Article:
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By Gene G. Marcial Little-known Bei Technologies (BEIQ
) is catching the eye of investors: Its GyroChips may be part of the solution for sport-utility vehicles that roll over. The GyroChip, first used in military aircraft, powers electronic sensors that detect when a vehicle begins to tilt. It rights the vehicle by automatically slowing the engine and activating the antilock brakes.
Germany's Continental Teves is BEI's largest customer, supplying Ford Motor. On July 23, Ford (F
) announced it would install stability-rollover systems in the Explorer and three other SUV models. Ford has been sued over Explorer rollover accidents. General Motors (GM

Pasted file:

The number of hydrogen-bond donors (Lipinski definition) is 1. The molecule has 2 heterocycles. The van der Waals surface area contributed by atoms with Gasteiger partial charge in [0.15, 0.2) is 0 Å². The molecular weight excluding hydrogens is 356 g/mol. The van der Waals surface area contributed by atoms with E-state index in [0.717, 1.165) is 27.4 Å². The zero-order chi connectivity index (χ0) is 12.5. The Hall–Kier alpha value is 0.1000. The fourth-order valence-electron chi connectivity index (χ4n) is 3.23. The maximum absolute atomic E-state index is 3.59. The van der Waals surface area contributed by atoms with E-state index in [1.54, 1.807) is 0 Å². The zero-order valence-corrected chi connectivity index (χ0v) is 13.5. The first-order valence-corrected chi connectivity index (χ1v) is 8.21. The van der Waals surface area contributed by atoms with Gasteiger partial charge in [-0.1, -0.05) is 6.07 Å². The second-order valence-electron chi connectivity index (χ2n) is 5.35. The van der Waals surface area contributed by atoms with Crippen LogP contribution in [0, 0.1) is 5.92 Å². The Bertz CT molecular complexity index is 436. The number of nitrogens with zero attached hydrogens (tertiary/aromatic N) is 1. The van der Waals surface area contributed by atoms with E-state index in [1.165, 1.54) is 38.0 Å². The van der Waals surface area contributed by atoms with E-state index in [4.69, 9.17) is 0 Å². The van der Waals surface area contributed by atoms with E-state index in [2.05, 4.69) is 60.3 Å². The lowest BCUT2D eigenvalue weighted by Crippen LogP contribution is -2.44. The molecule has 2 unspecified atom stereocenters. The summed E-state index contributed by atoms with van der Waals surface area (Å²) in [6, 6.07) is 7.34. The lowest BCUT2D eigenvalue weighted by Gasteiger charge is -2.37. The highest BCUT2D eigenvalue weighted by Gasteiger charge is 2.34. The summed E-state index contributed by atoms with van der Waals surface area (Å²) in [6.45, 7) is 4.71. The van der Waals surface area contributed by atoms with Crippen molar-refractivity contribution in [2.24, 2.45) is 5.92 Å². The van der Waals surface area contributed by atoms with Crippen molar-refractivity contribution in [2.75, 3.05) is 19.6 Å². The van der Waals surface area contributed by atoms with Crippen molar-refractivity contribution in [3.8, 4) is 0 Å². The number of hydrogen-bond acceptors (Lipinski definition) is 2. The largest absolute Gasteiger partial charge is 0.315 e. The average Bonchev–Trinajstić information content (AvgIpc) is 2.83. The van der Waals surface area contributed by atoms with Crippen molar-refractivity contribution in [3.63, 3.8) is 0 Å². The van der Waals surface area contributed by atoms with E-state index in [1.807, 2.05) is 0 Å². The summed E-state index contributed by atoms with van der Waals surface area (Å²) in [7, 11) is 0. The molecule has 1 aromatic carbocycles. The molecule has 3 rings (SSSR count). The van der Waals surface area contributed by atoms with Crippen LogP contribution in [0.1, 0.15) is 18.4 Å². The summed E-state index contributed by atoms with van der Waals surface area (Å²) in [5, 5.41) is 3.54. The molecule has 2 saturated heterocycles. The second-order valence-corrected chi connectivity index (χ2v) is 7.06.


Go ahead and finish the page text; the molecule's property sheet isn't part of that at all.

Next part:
) also uses the BEI systems. "Demand for the chip has grown so fast that BEI has had to ramp up production," says Steve Cohen, a partner at investment firm Kellner DiLeo Cohen, which owns shares. That has caused BEI stock to leap up -- from 20 in May to 25. Cohen sees BEI hitting 36 in a year, based on his earnings forecast of 87 cents a share in 2004 ending Sept. 30, $1.35 in 2005, and $1.60 in 2006, way up from 39 cents in 2003. Demand for stability-rollover control product is gaining momentum, says Michael Harris of investment firm Robert W. Baird. BEI says it will ship 3.7 million GyroChip units by the end of fiscal 2004. Its forecast is to ship 5.5 million in 2006.Note: Unless otherwise noted, neither the sources cited in Inside Wall Street nor their firms hold positions in the stocks under discussion. Similarly, they have no investment banking or other financial relationships with them. See Gene on Fridays at 1:20 p.m. EST on CNNfn's The Money Gang.